But before we put the cart too far in front of the horse, what exactly is a predator? Well, the dictionary essentially defines it as someone who preys on others. Ironically, wouldn’t the deliberate misuse of the term by a person or group make her/them the predators? After all, to deliberately attach such a problematic label to another person, knowing full well its impact, is not a gesture of kindness or consideration, unless you are of the mindset that even inconsideration is a form of consideration. And how does a young man in his early twenties prey on a young woman in her early twenties if he isn’t doing something dubious or criminal. Outwardly announcing no interest in a monogamous relationship and then at times experiencing intimacy with different women across a given weekend would make him no less a predator than it would make a whore/ho out of a woman who had multiple lovers across a period of days, right? As long as both parties are of legal consenting age, is she a predator if he is 18 and she is 24? How about if she is 19 and he is 25? Before we go too far down this road why does it change when she is 29 and he is 35? The six years difference in age should have been somewhat negligible with the 19 and 25 year old couple, especially since women mature faster than men anyway, right? As a matter of fact, is predator a term that is gender specific? Of course not, because if men can be whores/hos, then women can be predators, right? Somehow it would not seem fair if lesbians couldn’t be predators too. Okay, so then can men be predators against other men if they don’t want a monogamous gay relationship? This is confusing stuff!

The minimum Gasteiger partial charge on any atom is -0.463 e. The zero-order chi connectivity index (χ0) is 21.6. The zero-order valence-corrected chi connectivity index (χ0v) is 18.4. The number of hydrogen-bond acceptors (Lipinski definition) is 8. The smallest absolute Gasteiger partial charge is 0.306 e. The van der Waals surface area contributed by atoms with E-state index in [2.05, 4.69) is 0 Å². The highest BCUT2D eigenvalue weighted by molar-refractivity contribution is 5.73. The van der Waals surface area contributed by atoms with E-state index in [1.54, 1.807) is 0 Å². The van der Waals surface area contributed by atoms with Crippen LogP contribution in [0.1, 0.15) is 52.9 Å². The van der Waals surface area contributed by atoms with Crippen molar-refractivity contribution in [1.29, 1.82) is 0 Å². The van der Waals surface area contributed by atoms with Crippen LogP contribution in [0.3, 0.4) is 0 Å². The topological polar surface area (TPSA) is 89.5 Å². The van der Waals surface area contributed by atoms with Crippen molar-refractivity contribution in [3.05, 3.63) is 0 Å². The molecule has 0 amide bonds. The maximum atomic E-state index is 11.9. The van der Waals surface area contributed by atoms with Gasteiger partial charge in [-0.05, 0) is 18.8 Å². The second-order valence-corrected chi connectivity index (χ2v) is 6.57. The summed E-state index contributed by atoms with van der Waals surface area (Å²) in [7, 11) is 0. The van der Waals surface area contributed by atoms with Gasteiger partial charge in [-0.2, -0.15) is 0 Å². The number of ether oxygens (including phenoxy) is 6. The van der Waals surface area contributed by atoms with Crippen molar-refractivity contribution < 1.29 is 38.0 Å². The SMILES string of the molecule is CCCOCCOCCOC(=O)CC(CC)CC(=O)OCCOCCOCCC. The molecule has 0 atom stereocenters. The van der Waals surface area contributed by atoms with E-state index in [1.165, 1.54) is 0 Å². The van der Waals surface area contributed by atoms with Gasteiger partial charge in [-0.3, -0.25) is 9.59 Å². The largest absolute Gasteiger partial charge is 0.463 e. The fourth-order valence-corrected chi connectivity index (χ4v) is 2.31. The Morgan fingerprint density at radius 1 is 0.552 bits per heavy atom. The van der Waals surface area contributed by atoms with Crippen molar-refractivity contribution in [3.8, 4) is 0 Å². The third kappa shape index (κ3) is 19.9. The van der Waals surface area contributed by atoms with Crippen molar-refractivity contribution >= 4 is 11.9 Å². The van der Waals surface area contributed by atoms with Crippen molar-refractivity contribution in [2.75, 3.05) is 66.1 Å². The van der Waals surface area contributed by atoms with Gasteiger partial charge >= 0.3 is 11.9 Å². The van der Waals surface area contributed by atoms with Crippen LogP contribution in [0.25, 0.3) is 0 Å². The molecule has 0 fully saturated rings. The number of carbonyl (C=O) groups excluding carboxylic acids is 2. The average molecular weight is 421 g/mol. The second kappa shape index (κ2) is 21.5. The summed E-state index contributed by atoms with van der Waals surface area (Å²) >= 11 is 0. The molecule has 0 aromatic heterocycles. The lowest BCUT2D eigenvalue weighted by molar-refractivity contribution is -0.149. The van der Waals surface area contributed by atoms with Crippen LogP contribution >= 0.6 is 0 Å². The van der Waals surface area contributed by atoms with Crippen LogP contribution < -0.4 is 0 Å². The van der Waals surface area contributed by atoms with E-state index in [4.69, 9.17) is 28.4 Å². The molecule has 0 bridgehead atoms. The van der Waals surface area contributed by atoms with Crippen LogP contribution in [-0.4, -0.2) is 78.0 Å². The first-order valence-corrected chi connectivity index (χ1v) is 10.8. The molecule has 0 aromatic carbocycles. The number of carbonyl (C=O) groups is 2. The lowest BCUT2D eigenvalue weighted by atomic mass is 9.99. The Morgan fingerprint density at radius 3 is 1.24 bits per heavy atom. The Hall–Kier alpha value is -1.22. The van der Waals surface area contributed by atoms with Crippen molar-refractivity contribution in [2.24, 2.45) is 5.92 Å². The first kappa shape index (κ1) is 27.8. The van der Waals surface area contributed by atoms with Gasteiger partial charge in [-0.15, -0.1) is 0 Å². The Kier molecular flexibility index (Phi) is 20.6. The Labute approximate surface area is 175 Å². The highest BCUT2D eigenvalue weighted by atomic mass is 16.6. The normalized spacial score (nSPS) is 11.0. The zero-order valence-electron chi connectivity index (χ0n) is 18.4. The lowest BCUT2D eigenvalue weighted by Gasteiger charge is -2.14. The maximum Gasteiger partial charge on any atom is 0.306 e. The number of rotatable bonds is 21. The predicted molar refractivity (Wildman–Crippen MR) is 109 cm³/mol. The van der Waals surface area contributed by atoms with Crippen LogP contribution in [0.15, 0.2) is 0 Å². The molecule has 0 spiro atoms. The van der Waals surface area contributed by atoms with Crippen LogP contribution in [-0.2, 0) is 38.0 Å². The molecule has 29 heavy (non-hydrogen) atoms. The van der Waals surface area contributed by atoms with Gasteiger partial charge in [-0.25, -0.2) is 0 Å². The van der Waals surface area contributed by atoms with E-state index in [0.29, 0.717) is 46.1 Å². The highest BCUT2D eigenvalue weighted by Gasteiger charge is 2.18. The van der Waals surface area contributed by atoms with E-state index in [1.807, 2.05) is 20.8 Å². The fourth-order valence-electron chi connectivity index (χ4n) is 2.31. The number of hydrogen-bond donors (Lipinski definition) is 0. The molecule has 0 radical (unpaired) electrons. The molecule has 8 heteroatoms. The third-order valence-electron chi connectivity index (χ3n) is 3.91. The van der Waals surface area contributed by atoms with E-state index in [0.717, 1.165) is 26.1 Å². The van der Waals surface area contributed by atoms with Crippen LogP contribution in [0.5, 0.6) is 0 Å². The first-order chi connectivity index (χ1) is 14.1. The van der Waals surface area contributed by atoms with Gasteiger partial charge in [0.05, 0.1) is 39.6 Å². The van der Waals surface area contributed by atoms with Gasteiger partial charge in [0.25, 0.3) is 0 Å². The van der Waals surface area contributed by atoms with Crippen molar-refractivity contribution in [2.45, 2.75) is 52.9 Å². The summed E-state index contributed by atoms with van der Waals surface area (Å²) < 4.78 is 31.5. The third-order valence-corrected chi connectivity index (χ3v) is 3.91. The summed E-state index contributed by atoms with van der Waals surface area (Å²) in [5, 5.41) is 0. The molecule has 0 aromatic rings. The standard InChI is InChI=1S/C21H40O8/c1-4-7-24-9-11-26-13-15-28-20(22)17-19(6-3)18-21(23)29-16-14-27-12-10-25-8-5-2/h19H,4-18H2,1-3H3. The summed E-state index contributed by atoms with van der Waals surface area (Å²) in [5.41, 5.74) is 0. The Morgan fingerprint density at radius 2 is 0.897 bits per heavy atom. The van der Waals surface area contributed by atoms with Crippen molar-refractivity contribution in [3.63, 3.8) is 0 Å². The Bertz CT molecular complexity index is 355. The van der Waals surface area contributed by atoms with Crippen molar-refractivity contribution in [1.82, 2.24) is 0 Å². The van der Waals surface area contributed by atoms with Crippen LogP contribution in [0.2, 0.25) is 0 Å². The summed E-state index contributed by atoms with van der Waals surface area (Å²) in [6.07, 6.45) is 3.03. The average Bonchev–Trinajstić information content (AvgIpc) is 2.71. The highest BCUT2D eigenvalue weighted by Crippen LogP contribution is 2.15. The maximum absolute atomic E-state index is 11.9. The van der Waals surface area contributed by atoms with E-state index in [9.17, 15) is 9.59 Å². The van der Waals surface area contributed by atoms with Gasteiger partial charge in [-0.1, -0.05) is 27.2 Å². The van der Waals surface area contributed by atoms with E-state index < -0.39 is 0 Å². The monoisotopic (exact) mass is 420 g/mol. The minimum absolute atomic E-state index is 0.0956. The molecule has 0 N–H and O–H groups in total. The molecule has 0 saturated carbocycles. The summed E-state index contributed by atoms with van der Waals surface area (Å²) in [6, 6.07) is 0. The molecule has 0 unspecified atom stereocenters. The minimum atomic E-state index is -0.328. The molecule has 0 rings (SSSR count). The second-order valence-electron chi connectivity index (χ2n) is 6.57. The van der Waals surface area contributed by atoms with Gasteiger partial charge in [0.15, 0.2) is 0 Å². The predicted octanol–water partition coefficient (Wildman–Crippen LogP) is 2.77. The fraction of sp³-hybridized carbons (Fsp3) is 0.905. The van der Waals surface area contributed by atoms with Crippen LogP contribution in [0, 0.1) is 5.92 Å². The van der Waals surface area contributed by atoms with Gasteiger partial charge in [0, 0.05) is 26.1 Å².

Could predator be a mechanism of manipulation to control the previously framed player’s behavior, making him mindful of the negative connotation and thus self conscious of his moves? But wait, with the sexual revolution having passed and returned too many times to keep count we can’t be really thinking now that it is okay for people outside of relationships to become the moral majority, approving or disproving relative notions of promiscuity. Which is it? It was once not okay for two women to be lovers, but until some sanctioned political body sanctions the arrangement it isn’t okay for three women to be lovers? Then I need not even discuss threesomes because coming from me, a once publicly accused sexual predator it couldn’t be a philosophical conversation, but predatory posturing.